Landlord insurance – a complete guide
As the old adage sagely states, it’s no good shutting the gate once the horse has bolted, which as we all know roughly translates as remembering to cover all eventualities before they happen. Truth is, such an inconvenience/calamity/crisis (delete as applicable) may never actually happen, yet there’s absolutely no harm in pre-empting any possible misdemeanour (however short-term or far-reaching its consequences may be).
Which leads us nicely to landlords and, more specifically, landlord insurance. We believe that landlords should always take out tailored insurance to cover them and their property should something go awry. Not that it’s compulsory. But, and as another famous motto suggests (this time, courtesy of the Scout Association), we should always ‘be prepared’. Burst pipes and subsequent flooding at the property, tenant failing to pay rent being just two potential incidents landlords might have to prepare for at some point.
Unlike for domestically-orientated personal insurance needs, the leading price comparison websites aren’t necessarily the default setting, go-to portal for landlords looking to get a cross-section of quotes from landlord insurance providers; essentially because landlord insurance isn’t a single product as such. More a collection of separate insurances which need to be more bespoke in their compilation and geared toward each landlord’s individual requirements from the outset. An insurance pick n mix if you like. And humans tend to be far better equipped at aggregating elements as opposed to the random selection which computers often throw up.
Landlord Insurance Ensures That You Protect Both Your Property and Income Stream
Which way you choose to approach the subject of dedicated landlord insurance is up to you, but the underlying fact is that landlords really do need insurance policies designed and implemented with the landlord in mind.
The more you think about it, the more it makes perfect sense. Say for example one of the properties you let suffered damage, yet you’d only taken out insurance in your own name as a personal home policy. In this situation there’s every chance that the insurance provider could refuse to pay any claim simply due to them not being aware it was occupied by tenants at the time of the damage incurring, rather than the homeowner.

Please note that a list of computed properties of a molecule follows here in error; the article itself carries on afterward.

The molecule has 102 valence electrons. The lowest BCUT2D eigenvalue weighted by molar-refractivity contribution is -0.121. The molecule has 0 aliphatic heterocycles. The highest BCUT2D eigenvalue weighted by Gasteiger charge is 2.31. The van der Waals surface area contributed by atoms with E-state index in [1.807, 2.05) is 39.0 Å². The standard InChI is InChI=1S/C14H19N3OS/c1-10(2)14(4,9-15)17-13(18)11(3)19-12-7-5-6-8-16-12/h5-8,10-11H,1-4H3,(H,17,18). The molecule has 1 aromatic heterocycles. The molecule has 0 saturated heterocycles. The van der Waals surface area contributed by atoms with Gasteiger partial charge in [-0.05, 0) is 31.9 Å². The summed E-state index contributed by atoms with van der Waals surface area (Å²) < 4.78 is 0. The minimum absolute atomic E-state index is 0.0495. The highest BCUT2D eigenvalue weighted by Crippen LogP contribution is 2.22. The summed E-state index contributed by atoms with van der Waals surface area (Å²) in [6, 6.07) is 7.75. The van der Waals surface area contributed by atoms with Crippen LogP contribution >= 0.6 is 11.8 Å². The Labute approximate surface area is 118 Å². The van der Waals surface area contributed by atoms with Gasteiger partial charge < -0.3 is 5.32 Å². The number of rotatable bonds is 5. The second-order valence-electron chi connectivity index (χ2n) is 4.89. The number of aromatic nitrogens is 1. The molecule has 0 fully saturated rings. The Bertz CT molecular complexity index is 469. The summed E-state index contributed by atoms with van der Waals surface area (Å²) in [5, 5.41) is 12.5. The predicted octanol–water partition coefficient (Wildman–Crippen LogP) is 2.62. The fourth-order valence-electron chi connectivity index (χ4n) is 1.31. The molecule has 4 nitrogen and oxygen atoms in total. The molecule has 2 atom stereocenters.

Therefore it’s imperative that landlords do everything in their power to actively update their landlord insurance providers with accurate and timely revisions to the current circumstances surrounding the property in question. These amendments might include change of tenants and any periods in which the property is empty and is referred to as a ‘void’. The latter information is especially important, as most insurers will not offer cover in the event of a property remaining empty for in excess of 30 days consecutively, unless forewarned.
In terms of the policy make-up itself, a decent landlord insurance package will typically provide cover for the building, loss of rent and the owner’s liability, while additional add-ons such as contents cover, home emergency, legal expenses and rent guarantee insurance can be custom-fit to your particular policy as and when required.
Given that your property is such a valuable commodity, very few landlords would knowingly overlook the vital importance of ensuring that they have buildings insurance in place prior to advertising for tenants. If the homeowner is still in the throes of mortgage payments then the mortgage lender themselves normally stipulate that you have an appropriate buildings insurance actioned as a pre-condition to having your mortgage accepted, irrespective of whether you plan to buy-to-rent. But besides, nobody can realistically leave the prospect of structural or damage to fixtures and fittings to chance when such vast sums of money have been invested in the first instance.
Landlord Insurance is Easy and Straight-Forward to Arrange via Most Household Name Insurance Providers
On this note, it’s worth paying particular attention to the ‘sum insured’ part of any landlord insurance policy drawn up, which for those not in the loop is the maximum amount you can claim if the property is completely destroyed.